PRESCHOOL READINESS CHECKLIST

boy playing with letters at preschool

Going to preschool is a big step in a child’s life. This is where they will figure out what a classroom is like, begin to learn, and develop different skills. While this can be an exciting and beneficial time for your child, it may also be a hard transition, which is why it is important to help your child prepare. To ensure that your child is ready for preschool, we put together a checklist that can help you determine whether or not they are ready and what needs to be worked on. 

At Yellow Brick Road Early Childhood Development Center in Minnesota, we offer preschool as one of our child care programs. Our other programs can help prepare your child for this next step in their life and make sure that they are ready for whatever preschool throws at them.

Programs Include:

6 Weeks – 12 Months

12 – 24 Months

2 – 3 Years

3 – 4 Years

4 – 5 Years

Improve Your Child's Preschool Readiness.

While our child care programs can help prepare your little one for this next big step, we know that some children don’t attend child care until it is time for preschool. If this is the case, there are some things that your child needs to know and be able to do to improve their preschool readiness. Our preschool program focuses on teaching students early math and literacy skills, works on language development, and helps children with social-emotional growth. Your child will develop new skills and learn a lot during our preschool program, which will prepare them for the next step. Yellow Brick Road has multiple locations across Minnesota, allowing you to find the location closest to you so that your child gets the best preschool experience possible.

 

What Is Preschool Readiness?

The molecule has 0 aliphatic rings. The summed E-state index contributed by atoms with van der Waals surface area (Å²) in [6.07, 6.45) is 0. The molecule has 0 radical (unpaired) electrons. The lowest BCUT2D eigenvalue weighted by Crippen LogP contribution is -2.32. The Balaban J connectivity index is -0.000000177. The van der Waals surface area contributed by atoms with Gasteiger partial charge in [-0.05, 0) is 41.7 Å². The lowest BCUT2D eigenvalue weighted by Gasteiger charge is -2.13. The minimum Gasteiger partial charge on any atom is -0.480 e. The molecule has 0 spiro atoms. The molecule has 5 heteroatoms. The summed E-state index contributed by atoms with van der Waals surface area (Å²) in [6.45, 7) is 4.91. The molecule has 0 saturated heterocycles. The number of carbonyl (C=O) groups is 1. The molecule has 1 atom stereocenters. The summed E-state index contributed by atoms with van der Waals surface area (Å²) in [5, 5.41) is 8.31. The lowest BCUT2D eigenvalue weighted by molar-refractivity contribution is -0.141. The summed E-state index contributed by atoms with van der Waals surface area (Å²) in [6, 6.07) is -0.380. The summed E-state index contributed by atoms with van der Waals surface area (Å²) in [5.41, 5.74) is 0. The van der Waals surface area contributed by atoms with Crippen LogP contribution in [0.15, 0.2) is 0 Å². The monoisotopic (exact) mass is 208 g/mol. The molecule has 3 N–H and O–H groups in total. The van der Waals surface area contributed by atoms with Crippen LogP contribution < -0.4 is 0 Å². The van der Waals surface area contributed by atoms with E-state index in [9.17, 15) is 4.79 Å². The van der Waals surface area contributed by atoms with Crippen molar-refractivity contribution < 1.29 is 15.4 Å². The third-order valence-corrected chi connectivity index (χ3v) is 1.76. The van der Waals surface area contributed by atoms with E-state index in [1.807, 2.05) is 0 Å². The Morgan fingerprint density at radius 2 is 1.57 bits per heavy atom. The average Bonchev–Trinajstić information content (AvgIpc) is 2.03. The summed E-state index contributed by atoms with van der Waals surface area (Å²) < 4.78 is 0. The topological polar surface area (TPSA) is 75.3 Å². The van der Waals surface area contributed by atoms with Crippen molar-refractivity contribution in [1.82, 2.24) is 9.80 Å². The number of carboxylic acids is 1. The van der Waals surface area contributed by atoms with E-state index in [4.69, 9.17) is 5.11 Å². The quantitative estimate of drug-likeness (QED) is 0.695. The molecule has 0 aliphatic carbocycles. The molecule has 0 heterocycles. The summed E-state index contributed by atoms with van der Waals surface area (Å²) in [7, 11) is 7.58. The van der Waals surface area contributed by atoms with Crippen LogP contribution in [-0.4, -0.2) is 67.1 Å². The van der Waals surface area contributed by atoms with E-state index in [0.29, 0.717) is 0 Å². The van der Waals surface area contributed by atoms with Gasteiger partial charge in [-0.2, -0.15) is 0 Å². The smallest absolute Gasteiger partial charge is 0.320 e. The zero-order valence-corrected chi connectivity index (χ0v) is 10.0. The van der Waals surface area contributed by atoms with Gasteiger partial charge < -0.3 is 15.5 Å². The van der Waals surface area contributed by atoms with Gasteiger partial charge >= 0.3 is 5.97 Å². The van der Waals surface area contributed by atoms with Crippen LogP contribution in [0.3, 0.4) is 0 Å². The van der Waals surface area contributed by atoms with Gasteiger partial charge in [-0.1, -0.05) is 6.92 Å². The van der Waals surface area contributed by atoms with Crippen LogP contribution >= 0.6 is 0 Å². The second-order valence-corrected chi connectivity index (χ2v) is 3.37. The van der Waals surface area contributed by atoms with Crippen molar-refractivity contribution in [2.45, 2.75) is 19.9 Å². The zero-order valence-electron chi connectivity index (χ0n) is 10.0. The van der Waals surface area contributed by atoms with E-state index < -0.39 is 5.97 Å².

Preschool readiness refers to how prepared your child is to make a smooth and successful transition into preschool. This includes everything from the preschool environment to the routine, expectations, and social development. Preschool is a big step in your child’s life and if you want to make sure they have a good experience, you will want to ensure that they are properly prepared. When your child begins preschool, they are expected to have some social and language skills, be somewhat independent, and able to follow directions.

Preparing for Preschool

If you want to start preparing your child for preschool, you can start working on these things to help them develop the skills needed to succeed.

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Self Regulation

Before your child starts preschool, they should have some self-regulation skills. This means that they should be able to properly display and manage their emotions, focus their attention, and behave appropriately based on the activity. Your child should be able to behave in a social acceptable way with other children and adults. They should no longer throw tantrums and be able to deal with their emotions in a better way.

conversation boxes

Language Skills

Before preschool, your child should have developed skills in both receptive language and expressive language. Receptive language is their ability to understand. Expressive language is their ability to use language. Working on language skills with your child is important before they start preschool.

When it comes to understanding language, your child should be able to understand basic concepts and follow instructions. Basic concepts include big and little, in and on, under and over, and so on. They should also be able to understand questions and be able to answer.

You also will need to work with your child on using language. Before starting preschool, they should be able to communicate their wants and needs. They should also be able to communicate ideas and thoughts easily. This is an important lesson to work on with your children since they will need to be able to communicate with the teacher properly.

puzzle pieces

Social Skills